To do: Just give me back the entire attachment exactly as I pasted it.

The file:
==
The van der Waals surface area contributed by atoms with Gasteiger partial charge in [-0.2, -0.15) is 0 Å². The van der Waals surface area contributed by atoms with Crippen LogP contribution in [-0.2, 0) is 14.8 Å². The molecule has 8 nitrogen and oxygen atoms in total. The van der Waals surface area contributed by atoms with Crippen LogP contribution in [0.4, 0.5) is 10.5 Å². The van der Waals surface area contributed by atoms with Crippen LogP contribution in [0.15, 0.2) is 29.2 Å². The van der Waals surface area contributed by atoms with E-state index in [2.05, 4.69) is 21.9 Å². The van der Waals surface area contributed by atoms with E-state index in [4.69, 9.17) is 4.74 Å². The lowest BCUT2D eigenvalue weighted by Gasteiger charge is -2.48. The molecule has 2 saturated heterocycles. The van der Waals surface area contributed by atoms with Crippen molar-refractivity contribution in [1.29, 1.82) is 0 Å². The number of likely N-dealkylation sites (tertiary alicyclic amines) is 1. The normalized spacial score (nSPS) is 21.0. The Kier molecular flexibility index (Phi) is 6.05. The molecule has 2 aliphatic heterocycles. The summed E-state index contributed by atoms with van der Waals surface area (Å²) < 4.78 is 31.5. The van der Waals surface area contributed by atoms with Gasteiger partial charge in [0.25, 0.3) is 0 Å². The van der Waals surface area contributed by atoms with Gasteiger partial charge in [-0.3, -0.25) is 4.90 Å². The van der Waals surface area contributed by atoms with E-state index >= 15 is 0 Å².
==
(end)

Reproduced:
The van der Waals surface area contributed by atoms with Gasteiger partial charge in [-0.2, -0.15) is 0 Å². The van der Waals surface area contributed by atoms with Crippen LogP contribution in [-0.2, 0) is 14.8 Å². The molecule has 8 nitrogen and oxygen atoms in total. The van der Waals surface area contributed by atoms with Crippen LogP contribution in [0.4, 0.5) is 10.5 Å². The van der Waals surface area contributed by atoms with Crippen LogP contribution in [0.15, 0.2) is 29.2 Å². The van der Waals surface area contributed by atoms with E-state index in [2.05, 4.69) is 21.9 Å². The van der Waals surface area contributed by atoms with E-state index in [4.69, 9.17) is 4.74 Å². The lowest BCUT2D eigenvalue weighted by Gasteiger charge is -2.48. The molecule has 2 saturated heterocycles. The van der Waals surface area contributed by atoms with Crippen molar-refractivity contribution in [1.29, 1.82) is 0 Å². The number of likely N-dealkylation sites (tertiary alicyclic amines) is 1. The normalized spacial score (nSPS) is 21.0. The Kier molecular flexibility index (Phi) is 6.05. The molecule has 2 aliphatic heterocycles. The summed E-state index contributed by atoms with van der Waals surface area (Å²) < 4.78 is 31.5. The van der Waals surface area contributed by atoms with Gasteiger partial charge in [0.25, 0.3) is 0 Å². The van der Waals surface area contributed by atoms with Gasteiger partial charge in [-0.3, -0.25) is 4.90 Å². The van der Waals surface area contributed by atoms with E-state index >= 15 is 0 Å².